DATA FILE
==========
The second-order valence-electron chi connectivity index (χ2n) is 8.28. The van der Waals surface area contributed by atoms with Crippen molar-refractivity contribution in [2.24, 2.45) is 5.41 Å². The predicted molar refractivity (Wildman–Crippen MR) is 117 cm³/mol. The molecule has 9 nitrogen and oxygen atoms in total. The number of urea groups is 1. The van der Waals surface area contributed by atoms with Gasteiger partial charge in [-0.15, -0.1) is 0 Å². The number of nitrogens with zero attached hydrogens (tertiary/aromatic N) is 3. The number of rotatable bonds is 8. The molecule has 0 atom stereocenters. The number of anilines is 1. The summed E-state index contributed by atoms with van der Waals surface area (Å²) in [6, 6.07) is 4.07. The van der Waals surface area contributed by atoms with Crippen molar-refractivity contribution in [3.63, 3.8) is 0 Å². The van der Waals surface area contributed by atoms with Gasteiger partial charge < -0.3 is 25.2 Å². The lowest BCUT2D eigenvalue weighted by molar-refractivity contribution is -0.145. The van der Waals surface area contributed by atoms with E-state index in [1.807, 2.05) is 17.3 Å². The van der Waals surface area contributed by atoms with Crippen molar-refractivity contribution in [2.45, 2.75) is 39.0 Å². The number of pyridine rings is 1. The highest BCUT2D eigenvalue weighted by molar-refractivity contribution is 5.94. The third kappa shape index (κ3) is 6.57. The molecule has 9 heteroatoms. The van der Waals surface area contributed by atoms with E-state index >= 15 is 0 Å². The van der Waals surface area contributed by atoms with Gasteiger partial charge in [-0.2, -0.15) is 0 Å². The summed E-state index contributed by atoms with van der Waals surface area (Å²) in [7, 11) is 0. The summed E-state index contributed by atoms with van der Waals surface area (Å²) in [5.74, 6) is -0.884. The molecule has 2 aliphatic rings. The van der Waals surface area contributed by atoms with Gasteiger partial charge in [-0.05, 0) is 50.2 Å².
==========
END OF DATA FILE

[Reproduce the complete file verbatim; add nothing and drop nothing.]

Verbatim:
The second-order valence-electron chi connectivity index (χ2n) is 8.28. The van der Waals surface area contributed by atoms with Crippen molar-refractivity contribution in [2.24, 2.45) is 5.41 Å². The predicted molar refractivity (Wildman–Crippen MR) is 117 cm³/mol. The molecule has 9 nitrogen and oxygen atoms in total. The number of urea groups is 1. The van der Waals surface area contributed by atoms with Gasteiger partial charge in [-0.15, -0.1) is 0 Å². The number of nitrogens with zero attached hydrogens (tertiary/aromatic N) is 3. The number of rotatable bonds is 8. The molecule has 0 atom stereocenters. The number of anilines is 1. The summed E-state index contributed by atoms with van der Waals surface area (Å²) in [6, 6.07) is 4.07. The van der Waals surface area contributed by atoms with Crippen molar-refractivity contribution in [3.63, 3.8) is 0 Å². The van der Waals surface area contributed by atoms with Gasteiger partial charge < -0.3 is 25.2 Å². The lowest BCUT2D eigenvalue weighted by molar-refractivity contribution is -0.145. The van der Waals surface area contributed by atoms with E-state index in [1.807, 2.05) is 17.3 Å². The van der Waals surface area contributed by atoms with Crippen molar-refractivity contribution in [2.45, 2.75) is 39.0 Å². The number of pyridine rings is 1. The highest BCUT2D eigenvalue weighted by molar-refractivity contribution is 5.94. The third kappa shape index (κ3) is 6.57. The molecule has 9 heteroatoms. The van der Waals surface area contributed by atoms with E-state index >= 15 is 0 Å². The van der Waals surface area contributed by atoms with Gasteiger partial charge in [-0.2, -0.15) is 0 Å². The summed E-state index contributed by atoms with van der Waals surface area (Å²) in [7, 11) is 0. The summed E-state index contributed by atoms with van der Waals surface area (Å²) in [5.74, 6) is -0.884. The molecule has 2 aliphatic rings. The van der Waals surface area contributed by atoms with Gasteiger partial charge in [-0.05, 0) is 50.2 Å².